Following injury to the intestinal barrier, the body is dependent on executing a swift and effective response to prevent pathogen invasion (13). This is a complex process involving hemostasis, followed by fibrogenesis, epithelial regeneration, scar tissue remodeling, and eventually restoration of the intestinal barrier (13,14). Mesenchymal cell activation by transforming growth factor beta (TGFB) is central for production of extracellular matrix (ECM) proteins and wound contraction (ECM) (15). Degradation and turnover of the ECM is tightly regulated by matrix metallopeptidases (MMPs) and their inhibitors (TIMPs) (16). The canonical TGFB pathway is central in fibrosis progression and implicated in IBD (17,18). TGFB binds to the membrane-bound TGFB receptors, which activate intracellular SMAD signaling cascades. Mediators of the TGFB--SMAD pathway are therefore of interest as target for antifibrotic therapy (19–21).

Currently, no methods exist for detecting early stages of intestinal fibrosis (9,10). In this study, we applied a PCR array of fibrosis-associated mediators in a well-stratified cohort of patients with acute UC that have been treated with anti-TNF until disease remission. The differential expression of fibrosis-associated mediators in the healed mucosa of UC may give insights into active pathways and potential therapeutic targets for fibrosis.

Back to Top | Article Outline


Ethical considerations

The study and storage of biological samples was approved by the Regional Committee for Medical and Health Research Ethics North (Reference no: REK1349/2012) and performed in accordance with the Declaration of Helsinki principles. Written and informed consent was obtained from all study participants.

Back to Top | Article Outline

Patient population

Patients were included from the IBD Biobank at the University Hospital of North Norway; the IBD cohort has previously been described (22). Patients aged 18 years or older, with moderate to severe UC defined as Mayo score ≥6, were included. All patients had been treated with an induction course of infliximab 5 mg/kg intravenously at 0, 2, and 6 weeks followed by maintenance therapy every 4–8 weeks. Only patients who achieved endoscopic remission after infliximab therapy were included. We defined endoscopic remission as a Mayo score ≤2 with no individual subscore >1 (23). Geboes score was assessed on available hematoxylin and eosin-stained slides at endoscopic remission by an experienced pathologist (S.W.S.), with histological remission defined as Geboes score <3.1 (24). Primary sclerosing cholangitis, pregnancy, lactation, and a history of cancer were exclusion criteria.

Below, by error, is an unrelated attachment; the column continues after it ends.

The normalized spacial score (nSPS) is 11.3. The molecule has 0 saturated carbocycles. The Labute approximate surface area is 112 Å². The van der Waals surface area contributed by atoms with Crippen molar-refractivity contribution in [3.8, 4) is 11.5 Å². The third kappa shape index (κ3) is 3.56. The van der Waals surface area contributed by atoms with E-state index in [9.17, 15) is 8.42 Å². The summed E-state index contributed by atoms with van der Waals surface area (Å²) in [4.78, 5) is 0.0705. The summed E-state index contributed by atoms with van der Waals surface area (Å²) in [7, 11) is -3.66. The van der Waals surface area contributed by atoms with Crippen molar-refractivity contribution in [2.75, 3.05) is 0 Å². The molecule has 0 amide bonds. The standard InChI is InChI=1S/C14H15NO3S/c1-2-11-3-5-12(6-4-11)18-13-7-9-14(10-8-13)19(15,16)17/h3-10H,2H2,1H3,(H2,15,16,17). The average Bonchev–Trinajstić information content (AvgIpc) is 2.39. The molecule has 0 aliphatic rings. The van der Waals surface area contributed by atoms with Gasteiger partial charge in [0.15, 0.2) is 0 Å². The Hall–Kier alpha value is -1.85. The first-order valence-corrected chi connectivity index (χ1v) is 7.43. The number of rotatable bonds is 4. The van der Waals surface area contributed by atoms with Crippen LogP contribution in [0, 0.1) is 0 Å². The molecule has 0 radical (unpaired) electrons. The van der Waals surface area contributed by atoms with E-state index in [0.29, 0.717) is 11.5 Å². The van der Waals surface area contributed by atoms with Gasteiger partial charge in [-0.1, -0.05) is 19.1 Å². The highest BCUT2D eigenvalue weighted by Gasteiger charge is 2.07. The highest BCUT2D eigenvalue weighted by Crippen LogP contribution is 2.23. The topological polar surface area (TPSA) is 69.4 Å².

Back to Top | Article Outline

Tissue samples

Endoscopic biopsies were obtained from the most inflamed region of colonic mucosa before infliximab therapy and a new biopsy obtained from the same region at the time point of disease remission. Biopsies were taken with standard endoscopic forceps and immediately immersed in RNA later (Ambion Austin, TX) or 10% formalin for quantitative polymerase chain reaction (qPCR) or histological analysis, respectively. RNA was extracted using the Promega method (Promega Madison, WI) following manufactures' instructions and stored at −70 °C.

Back to Top | Article Outline

Control group

A healthy control group referred for colonoscopy was included if the following criteria were met: age 18 years or above, a complete colonoscopy examination with normal macroscopic and histological findings, and no diarrhea in the presenting history. Pregnancy or lactation, previous or current cancer, systemic inflammatory disease, and presence or a history of colonic polyps were exclusion criteria. Endoscopic biopsies were taken from the sigmoid or rectal mucosa.

Back to Top | Article Outline

qPCR analysis

RNA concentration was determined with Nanodrop (Thermo Fisher Scientific, Waltham, MA). Reverse transcriptase was performed with Quantitect 2 step Kit (Qiagen, Hilden, Germany). The RT2 profiler PCR Array Human Fibrosis PAHS-120Z (product nr 330213 Qiagen, Hilden, Germany) was used according to the manufacturer's instructions with RT2SYBER Green mastermix (Qiagen, Hilden, Germany). Real-time qPCR was performed with Bio-Rad CFX96 (Roche Diagnostics, Rotkreuz, Switzerland). A computed tomography (CT) cutoff for lower limit of detection was set at 40 (see Supplementary Information, Supplementary Digital Content 1,

Back to Top | Article Outline